Cancel the first month of games this season?
Say it ain’t Soler!
But that’s exactly what baseball’s owners and their commissioner signaled their willingness to do Monday, according to multiple reports — apparently (conveniently?) forgetting how “disastrous” commissioner Rob Manfred said losing regular-season games would be just two weeks ago.
Assuming a delay to the season would last only that mere month before a labor agreement could be reached in time to start in May — a big assumption once games start falling off the schedule — that could mean an unheard-of Cubs-White Sox Opening Day at Wrigley Field on May 3.
Whether that would cause the kind of stir and excitement it sounds like also assumes, in turn, that fans still give a rat’s ass enough to give owners any of their hard-earned money for a ticket at that point.
May 3 actually is the second scheduled game in May for the Cubs, with a series finale in Milwaukee scheduled May 1 ahead of an off day.
If today’s deadline passes and MLB’s reported threat wipes out exactly the 27 games games from March 31 through April, here’s what that means for the Cubs:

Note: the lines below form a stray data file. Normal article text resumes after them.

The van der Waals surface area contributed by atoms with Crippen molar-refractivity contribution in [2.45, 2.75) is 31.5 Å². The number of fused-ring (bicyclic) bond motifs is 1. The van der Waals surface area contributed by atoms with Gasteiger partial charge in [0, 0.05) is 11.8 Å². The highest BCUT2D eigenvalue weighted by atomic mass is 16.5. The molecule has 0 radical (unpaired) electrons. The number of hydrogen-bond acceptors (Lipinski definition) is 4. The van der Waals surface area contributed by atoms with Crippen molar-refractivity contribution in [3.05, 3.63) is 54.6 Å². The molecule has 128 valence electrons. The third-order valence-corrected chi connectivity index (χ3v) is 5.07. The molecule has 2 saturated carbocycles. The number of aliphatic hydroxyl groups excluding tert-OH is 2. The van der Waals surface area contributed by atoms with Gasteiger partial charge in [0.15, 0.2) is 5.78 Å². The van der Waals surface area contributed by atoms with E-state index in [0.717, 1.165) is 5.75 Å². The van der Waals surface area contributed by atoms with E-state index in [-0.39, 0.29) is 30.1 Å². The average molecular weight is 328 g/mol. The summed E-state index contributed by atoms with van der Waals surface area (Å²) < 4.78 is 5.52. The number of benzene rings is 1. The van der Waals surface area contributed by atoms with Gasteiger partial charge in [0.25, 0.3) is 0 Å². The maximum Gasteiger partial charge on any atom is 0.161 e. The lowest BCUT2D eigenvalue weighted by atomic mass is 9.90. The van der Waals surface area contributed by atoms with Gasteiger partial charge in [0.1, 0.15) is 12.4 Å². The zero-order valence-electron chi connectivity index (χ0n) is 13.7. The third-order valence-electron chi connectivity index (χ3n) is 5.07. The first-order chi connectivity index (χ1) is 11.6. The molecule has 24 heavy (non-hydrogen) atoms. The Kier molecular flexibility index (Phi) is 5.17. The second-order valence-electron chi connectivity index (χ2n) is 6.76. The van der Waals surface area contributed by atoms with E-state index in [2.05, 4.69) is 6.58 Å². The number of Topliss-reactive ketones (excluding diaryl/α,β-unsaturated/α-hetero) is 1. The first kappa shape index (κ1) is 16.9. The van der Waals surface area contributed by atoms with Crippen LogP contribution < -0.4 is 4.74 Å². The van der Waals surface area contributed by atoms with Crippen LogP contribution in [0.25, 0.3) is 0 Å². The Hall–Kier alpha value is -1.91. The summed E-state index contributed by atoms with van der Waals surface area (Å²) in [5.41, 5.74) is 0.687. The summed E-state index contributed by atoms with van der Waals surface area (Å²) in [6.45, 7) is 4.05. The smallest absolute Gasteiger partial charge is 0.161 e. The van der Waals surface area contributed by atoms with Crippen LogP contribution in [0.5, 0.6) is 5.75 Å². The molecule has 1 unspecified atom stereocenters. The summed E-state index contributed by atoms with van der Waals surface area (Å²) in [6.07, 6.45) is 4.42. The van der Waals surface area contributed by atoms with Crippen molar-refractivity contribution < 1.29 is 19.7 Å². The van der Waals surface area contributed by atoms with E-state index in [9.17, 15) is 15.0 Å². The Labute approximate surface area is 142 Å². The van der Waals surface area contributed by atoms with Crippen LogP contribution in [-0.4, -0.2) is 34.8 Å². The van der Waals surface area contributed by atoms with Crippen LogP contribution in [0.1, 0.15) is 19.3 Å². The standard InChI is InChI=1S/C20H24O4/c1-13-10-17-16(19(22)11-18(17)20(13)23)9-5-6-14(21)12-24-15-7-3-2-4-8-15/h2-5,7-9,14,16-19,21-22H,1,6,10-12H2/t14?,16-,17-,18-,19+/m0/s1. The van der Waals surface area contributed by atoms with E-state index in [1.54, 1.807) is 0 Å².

- No April look in Atlanta at the defending World Series champ, which probably also means no look in April at former Cub Jorge Soler, the World Series MVP expected by many to re-sign with the Atlanta Braves as a free agent after the lockout.
- In all, the Cubs would lose 14 games against 2021 playoff teams, including six against an NL Central-champion Brewers team that owned the Cubs last year (going 15-4 against the North Siders).
- That includes the only series at Wrigley against AL power Tampa Bay, April 18-20.
- On the other hand, the softest looking road trip of the season — six games in Pittsburgh and Colorado (April 12-17) also gets lost, along with four more games against the woeful Pirates and three against the weakened Reds.
Advantage Cubs? Disadvantage Cubs?
The two bigger questions at that point will be:
How many games can we even count on after April?
And: How many fans will care enough to be paying attention by then.